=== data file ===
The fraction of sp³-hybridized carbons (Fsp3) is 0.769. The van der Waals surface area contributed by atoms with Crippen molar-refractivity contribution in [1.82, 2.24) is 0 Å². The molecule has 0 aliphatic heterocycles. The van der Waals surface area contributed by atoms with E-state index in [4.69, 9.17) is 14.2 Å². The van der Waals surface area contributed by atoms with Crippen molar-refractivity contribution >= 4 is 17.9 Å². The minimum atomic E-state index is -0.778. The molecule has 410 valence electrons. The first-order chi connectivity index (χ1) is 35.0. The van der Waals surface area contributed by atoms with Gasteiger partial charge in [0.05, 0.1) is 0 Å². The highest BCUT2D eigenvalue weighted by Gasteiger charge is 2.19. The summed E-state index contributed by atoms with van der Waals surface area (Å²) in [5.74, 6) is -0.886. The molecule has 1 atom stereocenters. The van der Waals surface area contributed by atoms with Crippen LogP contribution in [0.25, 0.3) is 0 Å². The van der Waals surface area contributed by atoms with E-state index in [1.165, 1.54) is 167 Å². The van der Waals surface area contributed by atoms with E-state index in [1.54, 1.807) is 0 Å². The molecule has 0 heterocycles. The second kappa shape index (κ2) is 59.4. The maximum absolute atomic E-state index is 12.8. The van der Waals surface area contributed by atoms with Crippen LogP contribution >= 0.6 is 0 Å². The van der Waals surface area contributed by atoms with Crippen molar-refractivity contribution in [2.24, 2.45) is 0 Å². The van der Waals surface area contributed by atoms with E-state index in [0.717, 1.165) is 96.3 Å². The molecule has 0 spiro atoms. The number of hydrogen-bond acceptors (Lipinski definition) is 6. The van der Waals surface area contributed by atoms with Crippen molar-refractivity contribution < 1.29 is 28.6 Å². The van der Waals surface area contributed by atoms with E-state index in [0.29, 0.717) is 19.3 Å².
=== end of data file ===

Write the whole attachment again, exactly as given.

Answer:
The fraction of sp³-hybridized carbons (Fsp3) is 0.769. The van der Waals surface area contributed by atoms with Crippen molar-refractivity contribution in [1.82, 2.24) is 0 Å². The molecule has 0 aliphatic heterocycles. The van der Waals surface area contributed by atoms with E-state index in [4.69, 9.17) is 14.2 Å². The van der Waals surface area contributed by atoms with Crippen molar-refractivity contribution >= 4 is 17.9 Å². The minimum atomic E-state index is -0.778. The molecule has 410 valence electrons. The first-order chi connectivity index (χ1) is 35.0. The van der Waals surface area contributed by atoms with Gasteiger partial charge in [0.05, 0.1) is 0 Å². The highest BCUT2D eigenvalue weighted by Gasteiger charge is 2.19. The summed E-state index contributed by atoms with van der Waals surface area (Å²) in [5.74, 6) is -0.886. The molecule has 1 atom stereocenters. The van der Waals surface area contributed by atoms with Crippen LogP contribution in [0.25, 0.3) is 0 Å². The van der Waals surface area contributed by atoms with E-state index in [1.165, 1.54) is 167 Å². The van der Waals surface area contributed by atoms with E-state index in [1.54, 1.807) is 0 Å². The molecule has 0 heterocycles. The second kappa shape index (κ2) is 59.4. The maximum absolute atomic E-state index is 12.8. The van der Waals surface area contributed by atoms with Crippen LogP contribution >= 0.6 is 0 Å². The van der Waals surface area contributed by atoms with Crippen molar-refractivity contribution in [2.24, 2.45) is 0 Å². The van der Waals surface area contributed by atoms with E-state index in [0.717, 1.165) is 96.3 Å². The molecule has 0 spiro atoms. The number of hydrogen-bond acceptors (Lipinski definition) is 6. The van der Waals surface area contributed by atoms with Crippen molar-refractivity contribution < 1.29 is 28.6 Å². The van der Waals surface area contributed by atoms with E-state index in [0.29, 0.717) is 19.3 Å².